Novartis Pharmaceuticals recently received FDA approval for panobinostat, a blood cancer drug that targets multiple myeloma.
This was a surprising ruling, as it was a turnaround from last year’s Oncologic Drugs Advisory Committee’s 5-2 vote against approval which noted the severity of side effects and the submission of incomplete data. The FDA added three months to the review time for the drug, which then received approval after review of additional information.
According to an article in FierceBiotech, “Novartis came back with data on 193 multiple myeloma sufferers who had failed on Velcade and an immunomodulatory agent. In that group, patients who got panobinostat in addition to the other drugs posted progression-free survival of 10.6 months compared to 5.8 months for those taking Takeda’s drug and dexamethasone alone. And 59% of patients in the panobinostat arm saw their cancer shrink or disappear during treatment, beating the other group’s 41 percent.” (Damian Garde, FierceBiotech, February 23, 2015)
LRG’s Research Team member, Dr. Sebastian Bauer, has been conducting a Phase I study of panobinostat and imatinib in GIST patients.
Data published by Bauer and LRG research team member Maria Debiec-Rychter in 2009 showed that panobinostat plus imatinib was therapeutically active against imatinib resistant human GIST tumor biopsies grafted into mice and in GIST cell lines.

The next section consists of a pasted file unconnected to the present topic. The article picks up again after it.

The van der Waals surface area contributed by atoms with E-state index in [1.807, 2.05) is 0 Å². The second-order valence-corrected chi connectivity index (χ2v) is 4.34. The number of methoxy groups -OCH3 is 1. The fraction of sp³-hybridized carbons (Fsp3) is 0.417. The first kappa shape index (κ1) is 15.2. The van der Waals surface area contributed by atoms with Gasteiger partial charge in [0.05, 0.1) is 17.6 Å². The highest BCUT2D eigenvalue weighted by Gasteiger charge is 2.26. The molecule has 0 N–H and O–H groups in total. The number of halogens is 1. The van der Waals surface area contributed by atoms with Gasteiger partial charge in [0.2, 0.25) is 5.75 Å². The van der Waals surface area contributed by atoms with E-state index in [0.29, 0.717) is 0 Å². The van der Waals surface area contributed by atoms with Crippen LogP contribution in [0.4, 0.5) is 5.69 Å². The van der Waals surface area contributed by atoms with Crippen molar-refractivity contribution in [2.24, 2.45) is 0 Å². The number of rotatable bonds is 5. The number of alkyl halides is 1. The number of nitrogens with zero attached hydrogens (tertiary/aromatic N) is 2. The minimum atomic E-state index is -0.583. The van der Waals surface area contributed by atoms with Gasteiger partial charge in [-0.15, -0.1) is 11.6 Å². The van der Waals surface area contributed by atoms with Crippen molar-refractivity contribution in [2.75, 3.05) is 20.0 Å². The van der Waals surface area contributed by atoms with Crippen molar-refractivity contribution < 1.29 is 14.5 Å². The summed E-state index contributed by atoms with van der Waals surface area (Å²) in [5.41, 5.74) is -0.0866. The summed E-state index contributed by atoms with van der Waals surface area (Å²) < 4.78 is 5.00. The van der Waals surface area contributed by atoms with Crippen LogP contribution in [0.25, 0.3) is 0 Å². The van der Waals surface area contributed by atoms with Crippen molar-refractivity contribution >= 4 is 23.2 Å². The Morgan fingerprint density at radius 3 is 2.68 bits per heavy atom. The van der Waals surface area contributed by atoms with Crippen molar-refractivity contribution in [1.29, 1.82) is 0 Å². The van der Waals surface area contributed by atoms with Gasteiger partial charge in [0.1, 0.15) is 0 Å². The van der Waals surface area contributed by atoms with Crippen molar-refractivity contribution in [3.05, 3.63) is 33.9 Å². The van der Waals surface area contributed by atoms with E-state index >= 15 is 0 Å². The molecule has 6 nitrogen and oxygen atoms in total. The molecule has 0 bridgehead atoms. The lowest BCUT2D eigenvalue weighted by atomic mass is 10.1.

Panobinostat is an HDAC inhibitor, which is a new class of drugs that show anti-cancer activity in three ways:
- Inducing apoptosis
- Arresting the cell cycle
- Destabilizing certain cancer-causing proteins such as bcr-abl (and possibly KIT). This may occur because HDAC inhibitors cause hsp90 to become inactive, possibly resulting in the destruction of the KIT protein.
Another way that HDAC inhibitors might accomplish their effects is by “turning on” some tumor suppressor genes that have been silenced.
HDAC inhibitors are in various stages of development. LBH589 (panobinostat) in combination with Glivec is in a phase I trial for GIST in Germany.
- Istodax (romidepsin)- FDA approved for cutaneous T cell lymphoma (CTCL)
- Zolinza (vorinostat) – FDA-approved for cutaneous T-cell lymphoma (CTCL)
- LBH589 – In phase II trials for solid tumors and a phase I trial in combination Glivec
In summary, a number of different strategies are being tried to overcome Gleevec resistance. Different classes of drugs use different strategies to accomplish this. Some classes of drugs use multiple strategies. Understanding the classes and strategies may help patients evaluate their treatment options.